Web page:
The Treaty of Babel: A Standard for IF Bibliography

The Treaty of Babel: Software and a standard for IF bibliography

Since the 1980s, writers of interactive fiction have used a variety of programs to create new works. Some were in-house tools used by commercial IF production houses, but from around 1990 IF has been written by a diverse Internet community, using tools written, tested and evolved within the community. With few exceptions, the virtual machines used by different design systems have been mutually incompatible. Although a number of multi-format interpreters have been written, and the IF community prefers a format-independent approach to reviewing and discussing works of IF, few tools exist (as of the start of 2006) which treat all formats equally.

The Treaty is an agreement between active design systems, the IF-archive and other interested parties. It provides for:

  • ISBN-like unique ID numbers for story files, old and new, produced by commercial or non-commercial compilers living and dead;
  • a standard format for cover art and bibliographic data;
  • a web server able to provide these for a given ID number;
  • a command-line tool able to identify and extract data from story files in any format;
  • reference software providing a format-neutral API for reading story files, and removing “wrappers”.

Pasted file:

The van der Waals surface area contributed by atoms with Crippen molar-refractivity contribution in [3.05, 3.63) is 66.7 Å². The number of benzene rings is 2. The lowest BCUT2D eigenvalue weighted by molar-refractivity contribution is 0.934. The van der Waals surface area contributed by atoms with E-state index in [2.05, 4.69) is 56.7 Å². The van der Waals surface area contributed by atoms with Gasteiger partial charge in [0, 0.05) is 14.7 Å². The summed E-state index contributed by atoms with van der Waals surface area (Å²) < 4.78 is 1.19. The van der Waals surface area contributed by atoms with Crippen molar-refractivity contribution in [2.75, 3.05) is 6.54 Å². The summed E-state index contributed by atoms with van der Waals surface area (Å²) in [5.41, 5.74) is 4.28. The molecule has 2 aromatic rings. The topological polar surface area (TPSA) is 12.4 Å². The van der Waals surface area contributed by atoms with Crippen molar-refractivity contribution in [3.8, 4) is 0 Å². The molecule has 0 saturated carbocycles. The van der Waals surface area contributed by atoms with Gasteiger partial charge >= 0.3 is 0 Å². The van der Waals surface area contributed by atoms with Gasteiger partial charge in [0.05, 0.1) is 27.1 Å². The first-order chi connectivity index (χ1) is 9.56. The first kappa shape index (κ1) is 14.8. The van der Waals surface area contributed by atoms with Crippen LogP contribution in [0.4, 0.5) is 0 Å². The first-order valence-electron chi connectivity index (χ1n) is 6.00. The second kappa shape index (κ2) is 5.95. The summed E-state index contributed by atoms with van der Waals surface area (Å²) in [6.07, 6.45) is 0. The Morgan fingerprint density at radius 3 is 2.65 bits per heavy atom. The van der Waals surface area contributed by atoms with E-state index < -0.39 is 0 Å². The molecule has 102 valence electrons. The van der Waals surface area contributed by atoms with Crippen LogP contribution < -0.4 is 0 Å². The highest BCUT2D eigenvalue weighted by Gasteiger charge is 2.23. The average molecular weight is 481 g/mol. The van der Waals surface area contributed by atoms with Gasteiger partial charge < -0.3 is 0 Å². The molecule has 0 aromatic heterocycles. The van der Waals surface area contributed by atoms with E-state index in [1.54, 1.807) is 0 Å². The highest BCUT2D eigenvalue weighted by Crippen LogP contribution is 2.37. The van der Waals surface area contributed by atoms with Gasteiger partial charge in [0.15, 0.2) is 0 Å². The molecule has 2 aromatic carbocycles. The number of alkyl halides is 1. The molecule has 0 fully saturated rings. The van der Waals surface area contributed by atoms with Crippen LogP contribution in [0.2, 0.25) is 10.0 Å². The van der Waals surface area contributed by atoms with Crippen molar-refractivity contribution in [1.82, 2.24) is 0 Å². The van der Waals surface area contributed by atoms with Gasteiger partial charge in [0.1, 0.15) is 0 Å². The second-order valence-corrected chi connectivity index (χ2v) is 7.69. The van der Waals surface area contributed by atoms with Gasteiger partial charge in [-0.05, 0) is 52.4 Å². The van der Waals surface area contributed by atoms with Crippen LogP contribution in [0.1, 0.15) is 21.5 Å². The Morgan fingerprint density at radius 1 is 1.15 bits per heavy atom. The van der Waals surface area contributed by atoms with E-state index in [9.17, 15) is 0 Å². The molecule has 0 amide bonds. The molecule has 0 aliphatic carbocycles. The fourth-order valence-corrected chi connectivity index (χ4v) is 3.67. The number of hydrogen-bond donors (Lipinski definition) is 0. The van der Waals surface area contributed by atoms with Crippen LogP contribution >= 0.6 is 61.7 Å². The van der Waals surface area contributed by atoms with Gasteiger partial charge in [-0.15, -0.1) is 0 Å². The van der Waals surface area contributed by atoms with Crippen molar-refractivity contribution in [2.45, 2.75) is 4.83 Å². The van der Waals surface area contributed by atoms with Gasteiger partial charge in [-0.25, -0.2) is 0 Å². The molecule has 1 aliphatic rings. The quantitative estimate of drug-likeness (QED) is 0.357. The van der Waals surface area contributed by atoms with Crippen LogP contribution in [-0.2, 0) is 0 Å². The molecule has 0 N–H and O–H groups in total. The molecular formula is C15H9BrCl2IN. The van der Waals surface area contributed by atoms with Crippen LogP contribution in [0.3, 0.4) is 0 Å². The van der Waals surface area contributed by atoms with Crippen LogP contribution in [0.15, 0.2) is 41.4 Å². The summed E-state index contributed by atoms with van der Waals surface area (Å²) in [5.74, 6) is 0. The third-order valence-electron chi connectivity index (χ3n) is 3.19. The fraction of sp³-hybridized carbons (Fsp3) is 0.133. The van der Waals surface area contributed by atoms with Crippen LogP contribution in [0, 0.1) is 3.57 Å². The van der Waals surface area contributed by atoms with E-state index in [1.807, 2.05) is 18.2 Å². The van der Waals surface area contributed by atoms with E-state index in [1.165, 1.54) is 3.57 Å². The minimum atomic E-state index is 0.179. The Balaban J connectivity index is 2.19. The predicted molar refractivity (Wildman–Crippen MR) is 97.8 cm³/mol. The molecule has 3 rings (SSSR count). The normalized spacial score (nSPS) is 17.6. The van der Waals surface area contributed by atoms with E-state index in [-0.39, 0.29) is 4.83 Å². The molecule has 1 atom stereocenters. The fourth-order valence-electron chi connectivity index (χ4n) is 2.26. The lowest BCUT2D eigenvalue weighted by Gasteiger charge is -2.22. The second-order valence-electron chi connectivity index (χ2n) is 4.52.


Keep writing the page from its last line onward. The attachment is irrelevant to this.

The aim of the treaty, and of the Babel software, is to make it much easier to write new tools for players in which the distinction of which design system created which story file is much less visible.

This is the home page of the Treaty of Babel.

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26 April 2006 (updated 24 October 2014)
L. Ross Raszewski, for Babel
Andrew Plotkin, David Kinder and Paul Mazaitis, for the IF Archive
Graham Nelson, for Inform
Mike Roberts, for TADS
Kent Tessman, for Hugo
Campbell Wild, for ADRIFT
Andrew Plotkin, for Blorb
Andrew Hunter, for the Zoom interpreter
David Kinder, for the Windows Frotz interpreter

I got through way more of the spec than is warranted, given my interest. I like this exists, it makes one thing of a time when folks did neat stuff together on the net.

It also reminds me how much IF folks deal with copyright, that shit is a curse. CC0, yo. CC0. Until something better comes along. :weary: